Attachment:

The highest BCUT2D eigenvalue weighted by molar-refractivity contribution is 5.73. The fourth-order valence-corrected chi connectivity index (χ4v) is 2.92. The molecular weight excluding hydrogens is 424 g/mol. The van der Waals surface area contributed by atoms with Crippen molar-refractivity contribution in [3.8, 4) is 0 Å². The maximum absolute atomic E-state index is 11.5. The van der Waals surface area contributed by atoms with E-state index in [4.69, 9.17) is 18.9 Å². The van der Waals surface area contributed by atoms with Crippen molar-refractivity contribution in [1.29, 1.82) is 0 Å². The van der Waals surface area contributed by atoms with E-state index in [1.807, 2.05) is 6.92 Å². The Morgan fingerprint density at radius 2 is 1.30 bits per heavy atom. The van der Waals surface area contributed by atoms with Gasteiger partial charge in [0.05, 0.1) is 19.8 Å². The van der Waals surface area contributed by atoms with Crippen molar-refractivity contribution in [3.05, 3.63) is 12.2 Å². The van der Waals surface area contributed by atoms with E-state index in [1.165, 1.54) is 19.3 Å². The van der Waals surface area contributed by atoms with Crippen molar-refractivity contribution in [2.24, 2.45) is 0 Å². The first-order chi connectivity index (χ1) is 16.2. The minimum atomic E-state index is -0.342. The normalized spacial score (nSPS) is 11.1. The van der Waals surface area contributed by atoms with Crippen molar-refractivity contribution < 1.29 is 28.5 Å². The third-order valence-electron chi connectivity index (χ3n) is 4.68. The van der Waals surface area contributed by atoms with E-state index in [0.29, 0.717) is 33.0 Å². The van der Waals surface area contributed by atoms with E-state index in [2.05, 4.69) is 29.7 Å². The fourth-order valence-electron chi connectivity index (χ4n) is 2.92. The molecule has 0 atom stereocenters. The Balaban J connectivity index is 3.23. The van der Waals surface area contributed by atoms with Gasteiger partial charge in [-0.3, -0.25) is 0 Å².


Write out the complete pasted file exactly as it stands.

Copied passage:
The highest BCUT2D eigenvalue weighted by molar-refractivity contribution is 5.73. The fourth-order valence-corrected chi connectivity index (χ4v) is 2.92. The molecular weight excluding hydrogens is 424 g/mol. The van der Waals surface area contributed by atoms with Crippen molar-refractivity contribution in [3.8, 4) is 0 Å². The maximum absolute atomic E-state index is 11.5. The van der Waals surface area contributed by atoms with E-state index in [4.69, 9.17) is 18.9 Å². The van der Waals surface area contributed by atoms with Crippen molar-refractivity contribution in [1.29, 1.82) is 0 Å². The van der Waals surface area contributed by atoms with E-state index in [1.807, 2.05) is 6.92 Å². The Morgan fingerprint density at radius 2 is 1.30 bits per heavy atom. The van der Waals surface area contributed by atoms with Gasteiger partial charge in [0.05, 0.1) is 19.8 Å². The van der Waals surface area contributed by atoms with Crippen molar-refractivity contribution in [3.05, 3.63) is 12.2 Å². The van der Waals surface area contributed by atoms with E-state index in [1.165, 1.54) is 19.3 Å². The van der Waals surface area contributed by atoms with Crippen molar-refractivity contribution in [2.24, 2.45) is 0 Å². The first-order chi connectivity index (χ1) is 16.2. The minimum atomic E-state index is -0.342. The normalized spacial score (nSPS) is 11.1. The van der Waals surface area contributed by atoms with Crippen molar-refractivity contribution < 1.29 is 28.5 Å². The third-order valence-electron chi connectivity index (χ3n) is 4.68. The van der Waals surface area contributed by atoms with E-state index in [0.29, 0.717) is 33.0 Å². The van der Waals surface area contributed by atoms with E-state index in [2.05, 4.69) is 29.7 Å². The fourth-order valence-electron chi connectivity index (χ4n) is 2.92. The molecule has 0 atom stereocenters. The Balaban J connectivity index is 3.23. The van der Waals surface area contributed by atoms with Gasteiger partial charge in [-0.3, -0.25) is 0 Å².